Decided: December 13, 1940.
STANLEY CIECHANOWSKI ET AL., PROSECUTORS,
CHARLES A. BURKETT ET AL., DEFENDANTS
On rule to show cause why writ of certiorari should not issue.
For the prosecutors, Vincent L. Gallaher and Firmin Michel.
For the defendants, Benjamin F. Friedman.
Before Justices Case, Donges and Heher.
[125 NJL Page 525]
This is on the return of a rule to show cause why a writ of certiorari should not issue to review an order made in the Camden Common Pleas directing a recount of votes cast in the last general election. The contention is that the deposit required to be made by the statute was not made within time.
R.S. 19:28-2 provides:
"Any applicant or group of applicants, as the case may be, for such recount, upon applying therefor, shall deposit with the county clerk or such other public officer or officers as such justice or judge shall direct, such sum of money proportioned to the number of votes to be counted but not exceeding twenty-five dollars for any one district recount of which is asked, as the justice or judge shall order as security for the payment of the costs and expenses of the recount in case the original count be confirmed. Such justice or judge shall fix and determine the amount of compensation to be paid for making the recount, and the costs and expenses thereof. * * *"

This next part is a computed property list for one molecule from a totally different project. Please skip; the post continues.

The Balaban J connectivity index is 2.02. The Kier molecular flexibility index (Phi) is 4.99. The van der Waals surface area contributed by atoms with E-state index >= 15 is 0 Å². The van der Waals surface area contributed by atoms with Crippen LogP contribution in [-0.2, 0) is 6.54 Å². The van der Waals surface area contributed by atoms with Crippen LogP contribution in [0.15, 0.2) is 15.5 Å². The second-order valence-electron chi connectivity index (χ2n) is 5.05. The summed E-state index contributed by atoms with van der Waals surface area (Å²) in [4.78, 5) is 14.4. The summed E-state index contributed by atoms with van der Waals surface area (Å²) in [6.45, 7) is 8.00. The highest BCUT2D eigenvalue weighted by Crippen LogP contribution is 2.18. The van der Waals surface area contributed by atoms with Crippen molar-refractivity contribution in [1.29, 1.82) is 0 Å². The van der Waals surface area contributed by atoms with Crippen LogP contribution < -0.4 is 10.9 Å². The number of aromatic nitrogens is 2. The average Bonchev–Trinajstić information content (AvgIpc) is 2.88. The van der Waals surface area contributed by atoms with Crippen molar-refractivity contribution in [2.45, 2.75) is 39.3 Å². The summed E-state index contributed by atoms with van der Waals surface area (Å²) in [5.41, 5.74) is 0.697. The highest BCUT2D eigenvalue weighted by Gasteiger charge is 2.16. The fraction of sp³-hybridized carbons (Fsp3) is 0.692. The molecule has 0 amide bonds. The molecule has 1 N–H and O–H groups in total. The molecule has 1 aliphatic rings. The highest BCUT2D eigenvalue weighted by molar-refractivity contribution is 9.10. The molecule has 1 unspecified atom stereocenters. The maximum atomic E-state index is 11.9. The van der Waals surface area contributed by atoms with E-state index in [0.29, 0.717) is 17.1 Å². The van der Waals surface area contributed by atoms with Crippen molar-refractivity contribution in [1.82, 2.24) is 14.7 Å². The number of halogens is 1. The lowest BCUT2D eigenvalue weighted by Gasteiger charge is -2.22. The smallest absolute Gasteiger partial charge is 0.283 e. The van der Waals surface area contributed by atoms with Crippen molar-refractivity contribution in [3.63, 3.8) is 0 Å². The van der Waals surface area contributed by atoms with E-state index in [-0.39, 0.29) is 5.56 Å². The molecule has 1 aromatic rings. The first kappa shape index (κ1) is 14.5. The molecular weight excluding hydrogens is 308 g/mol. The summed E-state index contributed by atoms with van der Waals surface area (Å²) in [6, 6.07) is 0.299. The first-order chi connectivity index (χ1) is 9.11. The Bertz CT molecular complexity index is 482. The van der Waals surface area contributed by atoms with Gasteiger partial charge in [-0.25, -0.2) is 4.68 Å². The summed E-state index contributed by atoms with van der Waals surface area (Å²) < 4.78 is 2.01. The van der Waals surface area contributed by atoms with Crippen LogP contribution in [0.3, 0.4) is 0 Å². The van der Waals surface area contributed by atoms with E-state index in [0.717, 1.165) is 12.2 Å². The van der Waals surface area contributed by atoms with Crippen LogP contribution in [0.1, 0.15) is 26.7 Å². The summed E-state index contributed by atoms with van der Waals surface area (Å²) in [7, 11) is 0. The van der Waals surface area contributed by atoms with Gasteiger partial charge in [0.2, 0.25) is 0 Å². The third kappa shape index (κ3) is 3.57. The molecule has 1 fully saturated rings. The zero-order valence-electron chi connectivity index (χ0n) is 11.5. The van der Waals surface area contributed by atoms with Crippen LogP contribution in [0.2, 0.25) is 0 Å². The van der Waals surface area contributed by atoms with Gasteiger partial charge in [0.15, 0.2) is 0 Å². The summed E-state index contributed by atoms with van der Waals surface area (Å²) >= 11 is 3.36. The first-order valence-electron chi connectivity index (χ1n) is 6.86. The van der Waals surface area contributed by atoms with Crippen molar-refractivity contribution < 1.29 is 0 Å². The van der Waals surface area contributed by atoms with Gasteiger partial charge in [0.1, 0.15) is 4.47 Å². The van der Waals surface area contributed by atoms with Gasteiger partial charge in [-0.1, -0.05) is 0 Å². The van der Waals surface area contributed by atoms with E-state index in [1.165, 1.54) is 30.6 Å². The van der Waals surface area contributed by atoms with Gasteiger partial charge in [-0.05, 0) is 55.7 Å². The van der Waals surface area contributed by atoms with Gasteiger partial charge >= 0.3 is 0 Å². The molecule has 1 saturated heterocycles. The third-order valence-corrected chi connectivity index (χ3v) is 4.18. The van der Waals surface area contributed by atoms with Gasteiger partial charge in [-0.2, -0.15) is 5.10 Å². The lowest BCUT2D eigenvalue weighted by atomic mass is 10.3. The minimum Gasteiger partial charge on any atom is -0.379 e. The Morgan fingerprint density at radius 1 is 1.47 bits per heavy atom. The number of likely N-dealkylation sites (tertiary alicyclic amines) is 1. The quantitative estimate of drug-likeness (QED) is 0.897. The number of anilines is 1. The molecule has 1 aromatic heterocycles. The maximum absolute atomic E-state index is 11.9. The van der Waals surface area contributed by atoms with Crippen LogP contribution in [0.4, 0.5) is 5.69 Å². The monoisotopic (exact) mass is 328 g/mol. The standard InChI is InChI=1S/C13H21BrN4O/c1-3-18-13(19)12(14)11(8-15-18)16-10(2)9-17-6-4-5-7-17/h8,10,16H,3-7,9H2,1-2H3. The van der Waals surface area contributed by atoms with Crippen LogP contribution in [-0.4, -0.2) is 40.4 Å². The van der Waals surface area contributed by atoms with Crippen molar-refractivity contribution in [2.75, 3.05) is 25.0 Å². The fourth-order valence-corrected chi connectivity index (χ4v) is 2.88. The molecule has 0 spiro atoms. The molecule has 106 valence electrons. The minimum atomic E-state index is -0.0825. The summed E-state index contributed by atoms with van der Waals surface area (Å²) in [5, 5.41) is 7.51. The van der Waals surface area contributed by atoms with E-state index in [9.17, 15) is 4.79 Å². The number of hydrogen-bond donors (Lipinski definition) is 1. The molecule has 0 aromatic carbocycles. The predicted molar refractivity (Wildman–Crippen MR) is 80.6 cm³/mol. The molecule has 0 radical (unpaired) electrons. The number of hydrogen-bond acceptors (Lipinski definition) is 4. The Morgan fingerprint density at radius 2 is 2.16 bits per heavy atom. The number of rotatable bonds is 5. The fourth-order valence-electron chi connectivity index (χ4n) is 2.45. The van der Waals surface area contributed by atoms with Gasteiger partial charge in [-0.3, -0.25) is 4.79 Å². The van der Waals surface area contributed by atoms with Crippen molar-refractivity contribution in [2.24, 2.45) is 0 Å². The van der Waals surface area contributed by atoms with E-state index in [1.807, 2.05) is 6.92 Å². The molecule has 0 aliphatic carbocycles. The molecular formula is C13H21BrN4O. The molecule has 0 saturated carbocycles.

The contention of the prosecutors is that this language requires that the deposit be made before or simultaneously with the application for recount, or before the signing of the order, or, at least, that it must be made within the time limited for the application for recount, namely, the second Saturday after election. In the instant case, the application for recount was made on the last day permitted by the statute, namely, November 16th, 1940, and the order fixed November 27th, 1940, at ten o'clock in the forenoon for the recount, and required the making of a deposit of $2,000 with the county clerk "before said recount is made." The deposit was made on November 19th, three days after the making of the application and the signing of the order, and before the recount began.
We are of the opinion that this section of the statute does not require the deposit to be made before or simultaneously
[125 NJL Page 526]
with the application for recount, nor that it be made on or before the last day for applying for a recount. The judge to whom the application is made is required to give the matter consideration and fix the amount of the deposit, within the limit of the statute. We conclude that when the deposit is required to be made before the recount begins and within a reasonable time after the making of the order fixing the amount of the deposit, the order for recount is not void.
The application is denied and the rule discharged, without costs.